I began to focus on illustration as a career only after having children. When the hectic days of toddlers in diapers and endless trips to the kitchen for more snacks were over, when they started preschool one by one and then elementary, and I began to feel like less of a mom and more like a person again, illustration began to whisper in my ear.
“Make beautiful things to share with the world,” she whispered. And I wondered how long she’d been sitting there waiting for me to hear her. Had she been there in college when I was teaching myself oil painting and pastels in between lessons, and homework? After I graduated, had she followed me to the bookstore where I drew funny comics about customers on pieces of receipt paper in the break room? Had she been there when my three year old begged me for the tenth time that day to draw Hulk using wipe-able crayons on a dry erase board I bought to teach the kids letters they refused to learn?
It is quite possible that she had always been there. When I did hear her it seemed like the most natural thing to lean in and consume myself with the thought. “Make beautiful things to share with the world.”
It was better said than done however. Though I had always drawn and always felt that I was good at it, I realized that to fulfill my new passion I needed to learn a lot and become much better. So while I watched my children and tended to the house, I also drew and learned. And I saw progress. The pretty little faces I had been doodling since middle school had bodies and believable hair. Soon they were moving about in environments that I had created. I was telling stories. I was illustrating.
I will never forget my very first paid illustration job. I was to create a poster of a family at a cabin nestled at the base of a ski slope. I did an honestly good job looking back. I was so immensely proud of myself and after I received payment I remember turning to my middle son, who was in kindergarten at the time, and said, “you can now tell your friends that your mom is a professional illustrator.” I can’t recall his reaction, but that statement meant so much to me.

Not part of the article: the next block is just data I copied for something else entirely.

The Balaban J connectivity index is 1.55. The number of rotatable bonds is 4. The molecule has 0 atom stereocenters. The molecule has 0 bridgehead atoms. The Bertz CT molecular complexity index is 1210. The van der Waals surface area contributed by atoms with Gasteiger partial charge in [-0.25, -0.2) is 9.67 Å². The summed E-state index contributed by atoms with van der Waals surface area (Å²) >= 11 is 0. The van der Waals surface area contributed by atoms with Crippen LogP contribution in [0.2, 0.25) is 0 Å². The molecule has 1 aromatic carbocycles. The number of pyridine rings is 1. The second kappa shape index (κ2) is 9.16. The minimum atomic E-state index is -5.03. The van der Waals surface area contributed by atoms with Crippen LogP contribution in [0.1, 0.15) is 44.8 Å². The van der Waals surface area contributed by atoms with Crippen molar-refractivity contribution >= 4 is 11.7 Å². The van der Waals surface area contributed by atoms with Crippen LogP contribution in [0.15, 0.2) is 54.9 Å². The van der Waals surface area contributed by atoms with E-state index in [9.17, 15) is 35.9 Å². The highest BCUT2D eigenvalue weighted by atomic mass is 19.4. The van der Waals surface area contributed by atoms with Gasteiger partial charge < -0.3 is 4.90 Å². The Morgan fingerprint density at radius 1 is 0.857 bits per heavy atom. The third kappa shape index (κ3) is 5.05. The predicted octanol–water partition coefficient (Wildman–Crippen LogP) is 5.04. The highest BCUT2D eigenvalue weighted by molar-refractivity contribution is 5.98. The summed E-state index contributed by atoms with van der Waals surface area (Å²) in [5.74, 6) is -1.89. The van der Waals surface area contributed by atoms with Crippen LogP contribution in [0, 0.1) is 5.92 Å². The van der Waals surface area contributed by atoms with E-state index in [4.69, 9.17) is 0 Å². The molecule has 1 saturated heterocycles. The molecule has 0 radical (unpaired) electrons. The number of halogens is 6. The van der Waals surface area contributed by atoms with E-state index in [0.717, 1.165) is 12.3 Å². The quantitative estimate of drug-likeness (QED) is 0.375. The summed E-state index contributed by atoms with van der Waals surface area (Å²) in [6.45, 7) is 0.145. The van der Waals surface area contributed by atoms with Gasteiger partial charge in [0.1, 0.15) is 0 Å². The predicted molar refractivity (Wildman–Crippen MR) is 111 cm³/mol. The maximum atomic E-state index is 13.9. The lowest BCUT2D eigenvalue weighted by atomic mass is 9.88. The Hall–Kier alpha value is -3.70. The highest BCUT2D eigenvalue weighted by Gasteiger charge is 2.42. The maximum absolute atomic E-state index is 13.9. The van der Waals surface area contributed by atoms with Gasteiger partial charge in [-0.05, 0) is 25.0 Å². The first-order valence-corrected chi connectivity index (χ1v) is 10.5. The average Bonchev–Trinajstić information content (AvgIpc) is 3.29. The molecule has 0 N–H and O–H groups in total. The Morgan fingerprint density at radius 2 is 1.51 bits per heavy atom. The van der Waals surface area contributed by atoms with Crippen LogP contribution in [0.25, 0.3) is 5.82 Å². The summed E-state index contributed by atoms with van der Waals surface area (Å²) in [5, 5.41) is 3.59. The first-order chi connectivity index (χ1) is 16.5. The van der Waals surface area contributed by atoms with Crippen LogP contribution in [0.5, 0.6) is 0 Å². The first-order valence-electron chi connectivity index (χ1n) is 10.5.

Up until that point I hadn’t done anything that had put myself on a solid career path that I was genuinely happy with. I got my degree because that was what you did after high school and I worked at a bookstore because it was fun and I liked books. I had to quit to start a family because I wasn’t being paid enough to make working there logical. When my kids were little they used to ask me what I wanted to do when I grew up. But I didn’t know. Something creative? Probably? But after I heard that small whisper, “Make beautiful things to share with the world,” a dream was born.
Years later I am still happy that I heard that voice and that I get to create every day. In between pick ups and snack runs and play dates. Because some things don’t change that quickly.